Developed Pictures; Developing Me
“I am begging you, please do not put those on Facebook. Seriously.”
Those were the responses I got from two of my best friends when I unearthed a few pictures from the last time we were all together, back in July of 1999, when I came home from working at a summer camp and before Sarah moved to North Carolina. Both of them had forgotten about the pictures, and while I will respect them and not post them, I have to confess that they are some of my favorites.
They aren’t my favorites because we look so very attractive in them – in fact, I have to join them in shaking my head at the pictures. They are just ridiculous. They are my favorites because I remember that night so well: the brilliant decision to dye Sarah’s hair with Kool-Aid, the outrageous stories that Brandon told while we sat in my mother’s kitchen, the way we laughed until our stomachs hurt. We were dorks, totally unaware of what the future held. How lucky we were.
When the pictures were developed, though, I looked at myself, cringed, and stuffed them into a shoebox. I saw nothing but the forehead that was too big, the pointy chin that I hate, the huge ears I inherited from my father, the vastness of my size that made me look like a Macy’s Thanksgiving Day float standing next to my very skinny Brandon (not pictured), my big caterpillar-like eyebrows… I could go on and on about how much was wrong with me. I was a poster-child for everything that was outside the very narrow definitions of beautiful and cool.
Those pictures are now more than 14 years old, and the thing is, all of those things haven’t changed much: my hairstyle has changed to help cover my forehead, and I’m (marginally) better at eyebrow maintenance, but my chin is still too pointy and I would love to be down to the size that I was then. What IS changing, though, is how I look at myself.
The last six months have been a sort of new beginning for me, a kind of reevaluation. For decades now, I’ve spent nearly every waking minute feeling like I was falling short of everyone else’s expectations, internalizing and magnifying every criticism received until I got to the point that I couldn’t believe in a single compliment or shred of positive feedback. I didn’t believe even my best friends when they said that they love me because I didn’t think that I was very lovable at all.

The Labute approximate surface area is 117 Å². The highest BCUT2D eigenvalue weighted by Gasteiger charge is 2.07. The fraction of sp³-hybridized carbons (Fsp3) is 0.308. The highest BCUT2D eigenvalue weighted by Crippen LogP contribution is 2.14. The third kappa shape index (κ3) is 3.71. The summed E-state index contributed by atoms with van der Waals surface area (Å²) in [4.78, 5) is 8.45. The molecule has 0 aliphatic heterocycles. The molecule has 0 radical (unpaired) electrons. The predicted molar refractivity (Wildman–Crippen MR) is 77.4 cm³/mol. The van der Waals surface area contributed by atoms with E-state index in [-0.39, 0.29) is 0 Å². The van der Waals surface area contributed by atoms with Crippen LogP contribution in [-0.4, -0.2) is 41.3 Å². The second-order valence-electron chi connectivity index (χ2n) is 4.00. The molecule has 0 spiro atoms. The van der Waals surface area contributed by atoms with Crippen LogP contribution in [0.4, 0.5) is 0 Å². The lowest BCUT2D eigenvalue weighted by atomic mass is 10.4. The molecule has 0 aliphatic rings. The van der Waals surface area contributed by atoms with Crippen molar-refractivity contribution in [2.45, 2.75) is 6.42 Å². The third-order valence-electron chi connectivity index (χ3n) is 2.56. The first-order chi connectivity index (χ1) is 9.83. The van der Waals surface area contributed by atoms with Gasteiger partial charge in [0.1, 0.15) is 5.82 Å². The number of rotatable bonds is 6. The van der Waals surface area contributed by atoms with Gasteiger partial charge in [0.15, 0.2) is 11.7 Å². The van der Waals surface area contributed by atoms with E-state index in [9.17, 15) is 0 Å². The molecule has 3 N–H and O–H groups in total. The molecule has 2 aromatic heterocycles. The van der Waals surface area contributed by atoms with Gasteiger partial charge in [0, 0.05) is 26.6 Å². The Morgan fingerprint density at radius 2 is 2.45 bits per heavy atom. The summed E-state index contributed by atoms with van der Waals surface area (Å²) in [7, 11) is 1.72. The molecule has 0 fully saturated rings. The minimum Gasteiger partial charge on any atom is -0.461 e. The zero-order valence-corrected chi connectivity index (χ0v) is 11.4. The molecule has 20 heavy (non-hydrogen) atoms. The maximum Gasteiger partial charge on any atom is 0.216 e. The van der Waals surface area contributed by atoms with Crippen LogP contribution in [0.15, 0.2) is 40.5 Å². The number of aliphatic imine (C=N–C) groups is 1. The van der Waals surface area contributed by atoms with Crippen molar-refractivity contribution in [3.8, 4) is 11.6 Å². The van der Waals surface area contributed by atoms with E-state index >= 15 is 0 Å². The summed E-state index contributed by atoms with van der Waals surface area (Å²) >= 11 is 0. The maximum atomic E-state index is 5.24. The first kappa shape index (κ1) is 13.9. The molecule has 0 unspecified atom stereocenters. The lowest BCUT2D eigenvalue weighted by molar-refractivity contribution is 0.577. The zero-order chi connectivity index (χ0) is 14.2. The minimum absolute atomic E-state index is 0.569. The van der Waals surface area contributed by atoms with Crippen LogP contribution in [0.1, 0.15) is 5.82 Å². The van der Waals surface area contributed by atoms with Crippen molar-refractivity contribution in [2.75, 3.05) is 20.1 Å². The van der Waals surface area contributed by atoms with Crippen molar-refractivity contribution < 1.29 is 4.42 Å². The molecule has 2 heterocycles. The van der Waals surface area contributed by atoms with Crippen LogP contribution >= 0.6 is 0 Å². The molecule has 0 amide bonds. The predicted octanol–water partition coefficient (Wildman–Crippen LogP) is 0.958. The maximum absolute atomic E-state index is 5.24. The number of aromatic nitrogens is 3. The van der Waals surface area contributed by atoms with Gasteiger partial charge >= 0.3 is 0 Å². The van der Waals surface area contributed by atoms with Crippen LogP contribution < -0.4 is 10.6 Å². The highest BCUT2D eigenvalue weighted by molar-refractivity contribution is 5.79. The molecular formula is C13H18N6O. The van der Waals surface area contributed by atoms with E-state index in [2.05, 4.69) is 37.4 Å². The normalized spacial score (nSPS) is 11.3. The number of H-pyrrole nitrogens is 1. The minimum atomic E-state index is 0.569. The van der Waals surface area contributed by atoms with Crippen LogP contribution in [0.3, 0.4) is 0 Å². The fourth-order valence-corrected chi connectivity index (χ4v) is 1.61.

Thankfully, this is changing. Abusive relationships aren’t limited to romantic relationships or physical violence, and for more than two years, the “friendship” I had with a few people wasn’t healthy. It was full of unpredictable outbursts, manipulation, and fear, and it was all-encompassing. I’m no longer friends with them, and in the last four months, I have felt like I am crawling out of a cave that I have been in for far too long. At times, there have been tremendous friends who have carried and dragged me out of that cave, friends who wear invisible super-hero capes and don’t even know it (talking about you, Melissa, Sarah, Brandon, Neva, Noonie, and my Progressive group peeps). In trying to regain my footing, I am realizing that while I’m not perfect, or cover-model beautiful, or even the tiniest bit cool, I am not all that bad. Who I am is OK. Some criticism may be valid, but not all of it. I am not unlovable – an obvious but difficult lesson for someone to learn after decades of believing nothing but the negative.
In an effort to keep moving in a positive direction, my New Year effort is to adopt the “fruit of the Spirit” for myself:
- to LOVE myself and accept the love others,
- to find JOY that doesn’t hinge on the approval/disapproval of others,
- to be at PEACE with who I am and where I am on my journey,
- to be PATIENT with myself, knowing that change doesn’t happen in an instant (and neither does losing 100 pounds),
- to be as KIND to myself as I would be to others,
- to focus on and recognize the GOODNESS that surrounds me,
- to be GENTLE with myself and stop bombarding myself with self-doubt, insults, and criticism and stop comparing myself to everyone else,
- to be FAITHFUL to the person God created me to be, not compromising who I am for the sake of “fitting in” or not rocking the boat,
- to have SELF-CONTROL, not falling into my old habits of all-or-nothing, and continuing to be mindful in my weight loss.
I still take unflattering pictures sometimes. I am still my own harshest critic, but I am working on developing a better approach to myself. While the old pictures will stay safely off of Facebook and my blog (save the cropped one above), for now, they are taped to my bathroom mirror. Every day, when I stare at my reflection while I comb my hair or brush my teeth, I will have three black-and-white pictures to remind me to be good to myself, to make me smile, and to see how far we have come. When days are hard and long and I find myself feeling defeated, there they will be: my SariAnne and Branoh, people who know and love me anyways. And I will know that it is OK.